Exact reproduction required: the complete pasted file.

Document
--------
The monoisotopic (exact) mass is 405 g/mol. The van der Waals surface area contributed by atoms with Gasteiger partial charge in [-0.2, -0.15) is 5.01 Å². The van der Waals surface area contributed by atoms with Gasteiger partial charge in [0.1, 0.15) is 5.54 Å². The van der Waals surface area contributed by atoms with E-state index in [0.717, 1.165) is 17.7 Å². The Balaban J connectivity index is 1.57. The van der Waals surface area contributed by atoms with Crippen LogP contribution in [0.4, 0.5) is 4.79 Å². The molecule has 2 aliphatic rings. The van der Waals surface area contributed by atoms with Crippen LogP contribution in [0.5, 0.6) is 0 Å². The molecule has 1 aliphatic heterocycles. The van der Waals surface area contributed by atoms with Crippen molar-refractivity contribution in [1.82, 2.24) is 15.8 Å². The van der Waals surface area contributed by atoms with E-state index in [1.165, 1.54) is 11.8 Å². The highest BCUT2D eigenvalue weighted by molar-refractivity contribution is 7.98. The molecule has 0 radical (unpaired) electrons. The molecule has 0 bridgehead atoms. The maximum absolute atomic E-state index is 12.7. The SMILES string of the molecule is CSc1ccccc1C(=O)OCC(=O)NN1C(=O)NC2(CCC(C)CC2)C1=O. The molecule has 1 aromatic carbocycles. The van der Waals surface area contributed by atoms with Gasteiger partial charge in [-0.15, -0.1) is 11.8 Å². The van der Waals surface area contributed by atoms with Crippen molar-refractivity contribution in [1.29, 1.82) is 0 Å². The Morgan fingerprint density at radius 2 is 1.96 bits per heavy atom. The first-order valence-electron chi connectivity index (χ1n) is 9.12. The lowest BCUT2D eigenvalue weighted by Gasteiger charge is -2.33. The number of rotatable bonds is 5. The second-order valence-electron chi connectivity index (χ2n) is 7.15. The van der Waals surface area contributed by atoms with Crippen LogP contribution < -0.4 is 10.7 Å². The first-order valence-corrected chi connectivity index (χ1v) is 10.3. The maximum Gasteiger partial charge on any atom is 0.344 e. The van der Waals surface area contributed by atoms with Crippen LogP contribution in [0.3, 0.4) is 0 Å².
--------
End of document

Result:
The monoisotopic (exact) mass is 405 g/mol. The van der Waals surface area contributed by atoms with Gasteiger partial charge in [-0.2, -0.15) is 5.01 Å². The van der Waals surface area contributed by atoms with Gasteiger partial charge in [0.1, 0.15) is 5.54 Å². The van der Waals surface area contributed by atoms with E-state index in [0.717, 1.165) is 17.7 Å². The Balaban J connectivity index is 1.57. The van der Waals surface area contributed by atoms with Crippen LogP contribution in [0.4, 0.5) is 4.79 Å². The molecule has 2 aliphatic rings. The van der Waals surface area contributed by atoms with Crippen LogP contribution in [0.5, 0.6) is 0 Å². The molecule has 1 aliphatic heterocycles. The van der Waals surface area contributed by atoms with Crippen molar-refractivity contribution in [1.82, 2.24) is 15.8 Å². The van der Waals surface area contributed by atoms with E-state index in [1.165, 1.54) is 11.8 Å². The highest BCUT2D eigenvalue weighted by molar-refractivity contribution is 7.98. The molecule has 0 radical (unpaired) electrons. The molecule has 0 bridgehead atoms. The maximum absolute atomic E-state index is 12.7. The SMILES string of the molecule is CSc1ccccc1C(=O)OCC(=O)NN1C(=O)NC2(CCC(C)CC2)C1=O. The molecule has 1 aromatic carbocycles. The van der Waals surface area contributed by atoms with Gasteiger partial charge in [-0.15, -0.1) is 11.8 Å². The van der Waals surface area contributed by atoms with Crippen molar-refractivity contribution in [1.29, 1.82) is 0 Å². The Morgan fingerprint density at radius 2 is 1.96 bits per heavy atom. The first-order valence-electron chi connectivity index (χ1n) is 9.12. The lowest BCUT2D eigenvalue weighted by Gasteiger charge is -2.33. The number of rotatable bonds is 5. The second-order valence-electron chi connectivity index (χ2n) is 7.15. The van der Waals surface area contributed by atoms with Crippen LogP contribution < -0.4 is 10.7 Å². The first-order valence-corrected chi connectivity index (χ1v) is 10.3. The maximum Gasteiger partial charge on any atom is 0.344 e. The van der Waals surface area contributed by atoms with Crippen LogP contribution in [0.3, 0.4) is 0 Å².